Where Rainbow was hot, Royal was cold, where Rainbow was big, Royal was small, where Rainbow was a high budget production with sound and lights and 6 dance floors, Royal had about as much money as ten people could throw at making and awesome weekend, there was one stage. Where Rainbow started right on time Royal didn’t even get the main stage up until Saturday night. Yet, there was a closeness and a warmth at Royal that rainbow in it’s massiveness lacked. It was a small gathering of 500 where people wandered freely into each others camps for a smoke and a chat. Where we made new friends every day. K loved it. She danced like a mystic in rapture and brought joy to the campfire.

I danced out all the stress of the last few weeks, let got of all my expectations and just floated on the sound and swam in the rhythm. Sound can cleanse and music can heal and as I stood in the waves of the beats I couldn’t help but feel purified by the pulsating, like all my chakras and all my cells were getting sandblasted, the gunk getting flushed out, the rot falling off.

These are Jaffles, they are a "traditional Australian camping food"
I wrote and took photos and was surrounded by big gums and pines. I smelt their heady mixture, so like home so like Australia. I felt in balance with both. I didn’t realize how long I had been here until I realized I had stopped smelling the gum trees. When I first got here I smelled them all the time and then somehow I stopped noticing.

It was my first time out of the city since I arrived and I came to the woods shattered by the urban energy.  I have come to love the sleek and cold beauty of the city, it is intriguing and inspiring and frustratingly unknowable but it is also a place that is covered I concrete and as the bush approached I couldn't help but feel a sense of ease, a presence of something distinctly other that is utterly lacking in the city.

Trees! Trees! How could I have ever thought I could live without you? How could I have traded the stars and moon for neon signs and lights? The sound of the breeze and the river for the train and tram?

Seductive though you may be Melbourne, you are not for me, at least not all the time. Let us visit from time to time, but let me go, away from this urbanity, this concrete insanity, back to the place where fireflies glow.




Tuesday, June 5, 2012

Party Animal


By Kathleen

When life gives you lemons sometimes the only thing to do is swallow the bitter shit, realize you’re the one who grew the damn lemons in the first place, and then shoot things with nerf guns.

It’s the only sane thing to do.

And so this weekend, in order to process some of my own lemons I teamed up with a friend and hit Melbourne’s party scene.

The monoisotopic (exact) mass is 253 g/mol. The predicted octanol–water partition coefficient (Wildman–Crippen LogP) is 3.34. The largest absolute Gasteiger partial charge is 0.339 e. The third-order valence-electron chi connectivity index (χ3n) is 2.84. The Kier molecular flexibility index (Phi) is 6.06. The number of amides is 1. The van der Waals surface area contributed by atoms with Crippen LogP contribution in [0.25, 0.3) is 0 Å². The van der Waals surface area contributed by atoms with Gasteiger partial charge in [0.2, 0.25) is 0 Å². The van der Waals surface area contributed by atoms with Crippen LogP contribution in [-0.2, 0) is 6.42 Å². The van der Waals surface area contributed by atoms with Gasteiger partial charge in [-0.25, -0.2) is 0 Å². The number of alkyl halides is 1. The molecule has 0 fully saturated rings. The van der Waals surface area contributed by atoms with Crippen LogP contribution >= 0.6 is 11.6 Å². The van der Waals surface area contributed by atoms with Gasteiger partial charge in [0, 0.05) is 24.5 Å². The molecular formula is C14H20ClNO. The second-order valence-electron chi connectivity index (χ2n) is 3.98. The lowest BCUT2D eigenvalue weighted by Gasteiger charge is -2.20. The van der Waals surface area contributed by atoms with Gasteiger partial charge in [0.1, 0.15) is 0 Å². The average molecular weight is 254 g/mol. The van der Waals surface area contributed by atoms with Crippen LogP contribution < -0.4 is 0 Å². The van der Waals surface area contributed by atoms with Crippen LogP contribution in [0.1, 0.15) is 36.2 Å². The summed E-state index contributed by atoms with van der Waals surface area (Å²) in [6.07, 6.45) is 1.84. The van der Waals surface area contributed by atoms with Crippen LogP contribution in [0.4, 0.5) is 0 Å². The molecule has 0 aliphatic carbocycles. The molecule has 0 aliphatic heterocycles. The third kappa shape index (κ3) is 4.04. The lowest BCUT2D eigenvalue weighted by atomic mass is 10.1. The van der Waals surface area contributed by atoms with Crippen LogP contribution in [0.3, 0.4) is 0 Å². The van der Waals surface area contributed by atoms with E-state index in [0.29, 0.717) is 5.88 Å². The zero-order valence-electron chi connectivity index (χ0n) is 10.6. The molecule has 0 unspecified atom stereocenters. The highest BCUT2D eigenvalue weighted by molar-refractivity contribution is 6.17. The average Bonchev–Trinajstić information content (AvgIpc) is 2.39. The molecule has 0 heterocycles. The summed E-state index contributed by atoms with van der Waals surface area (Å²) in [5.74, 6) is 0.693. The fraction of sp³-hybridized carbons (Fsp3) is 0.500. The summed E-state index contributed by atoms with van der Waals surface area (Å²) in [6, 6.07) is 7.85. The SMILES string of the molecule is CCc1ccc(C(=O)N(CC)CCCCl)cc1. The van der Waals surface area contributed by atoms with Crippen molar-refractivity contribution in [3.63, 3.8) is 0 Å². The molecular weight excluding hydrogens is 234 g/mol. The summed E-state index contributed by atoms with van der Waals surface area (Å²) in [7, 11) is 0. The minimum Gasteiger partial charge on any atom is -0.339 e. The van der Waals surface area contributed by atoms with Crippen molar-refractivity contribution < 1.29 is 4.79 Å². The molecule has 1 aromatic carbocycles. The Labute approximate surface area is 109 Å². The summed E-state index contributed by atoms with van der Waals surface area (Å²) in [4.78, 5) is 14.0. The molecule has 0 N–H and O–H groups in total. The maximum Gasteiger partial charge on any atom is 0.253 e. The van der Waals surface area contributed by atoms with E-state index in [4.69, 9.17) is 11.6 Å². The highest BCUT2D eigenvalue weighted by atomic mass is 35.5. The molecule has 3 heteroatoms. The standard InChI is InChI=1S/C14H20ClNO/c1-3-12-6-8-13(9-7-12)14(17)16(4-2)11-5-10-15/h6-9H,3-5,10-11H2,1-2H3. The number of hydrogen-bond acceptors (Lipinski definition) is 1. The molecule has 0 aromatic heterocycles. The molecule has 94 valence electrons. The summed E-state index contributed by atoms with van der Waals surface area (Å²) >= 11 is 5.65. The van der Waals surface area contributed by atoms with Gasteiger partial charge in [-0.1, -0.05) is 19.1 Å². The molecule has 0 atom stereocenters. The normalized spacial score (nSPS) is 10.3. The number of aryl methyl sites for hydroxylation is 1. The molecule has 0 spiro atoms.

Stop One: Nerf Core
Don’t think about what it is, you know what it is. Nerf guns, music, disco lights, fog. It was Cambodia’s Heart of Darkness meets tiki torches and Apocalypse Now. The first thing of course, the essential thing in any Nerf based war game is to have a Nerf gun. 

My friend armed me with a sleek steam-punk nerf gun that made me look and feel like a guerrilla out of the Congo/Venezuela/Iraq. With my purple  keffiyeh tied around my face and my hood up I felt truly revolutionary. I’d post pictures but you never know who would accuse me of being involved with some sort of underground Occupy training program.

The Nerf gun was light in my hand, the lights spinning out of control, then through the fog, gorillas! No! Man down, back to the line, “we need more ammo! My gun is jammed! Medic!”.

I strutted around the bar like I was back form assignment in Hanoi recovering in Phnom Phen. It was rad.


Stop Two: Warehouse Party
Ah the mythical warehouse party. Often alluded to, religiously talked up, surprisingly elusive. I’ve been to four warehouses since being in Brunswick, the whole area is rent with them, they fill the lane ways and have funny names. They have themes and décor and better sound systems then some clubs I’ve been to. Of course, when I was invited to one, one where the location and date and time were known, I accepted.

Fabulous letdown. From the jungles of South East Asia/ Congo to the Frat boy jungle full of drunk bros in animal print togas it took about point three seconds for me and my friends to realize "this is so not our scene".

Then the cops showed up.

So much for wild rave party it was more like drunken dorm party, freshman year.


Stop Three: My Aeon
Never heard of a pys-trance club? Well don’t worry I didn’t realize they existed either. For those urbanites who can’t make it to the woods for a doof or just can’t wait until the net one, My Aeon fills a needed hole. Nothing like a friendly not grope crowd that just wants to hang and dance and has a fireplace outside.

It was at this point in the evening that conversation turned serious and I began to look at some of the major issues in my life. Namely I’m exactly where I said I wanted to be and it’s not what I want at all. Be careful what you wish for and be careful what you say.

I took a cab home, drunk and alone, thinking about how my life has changed in the last year and seriously questioning what I wanted to come in the next year. Despite all my friends here, and all that is going on, it’s just not worth anything without my love. It’s just not home.

Travel can take you many places, there is always someplace new on the horizon. The world is so huge that it is impossible to see every place or every time. When I was a child I dreamed of having a watch that would show me what was happening all around the world at any given moment so I would never miss anything.

My favorite place to go is always the place I haven’t been yet. I realize now that travel is a way of life but it is also an addiction. There will never be enough time or money to see it all. There will always be one more place. You need to know when to stop, when to set the course for home.

That isn’t to say I have sworn travel off, but I need to find a way to travel that is more sustainable for the three bottom lines (emotional, financial, social). I need to find a way to integrate myself into this world without losing what I love.

Keep your heart at the center and set sail.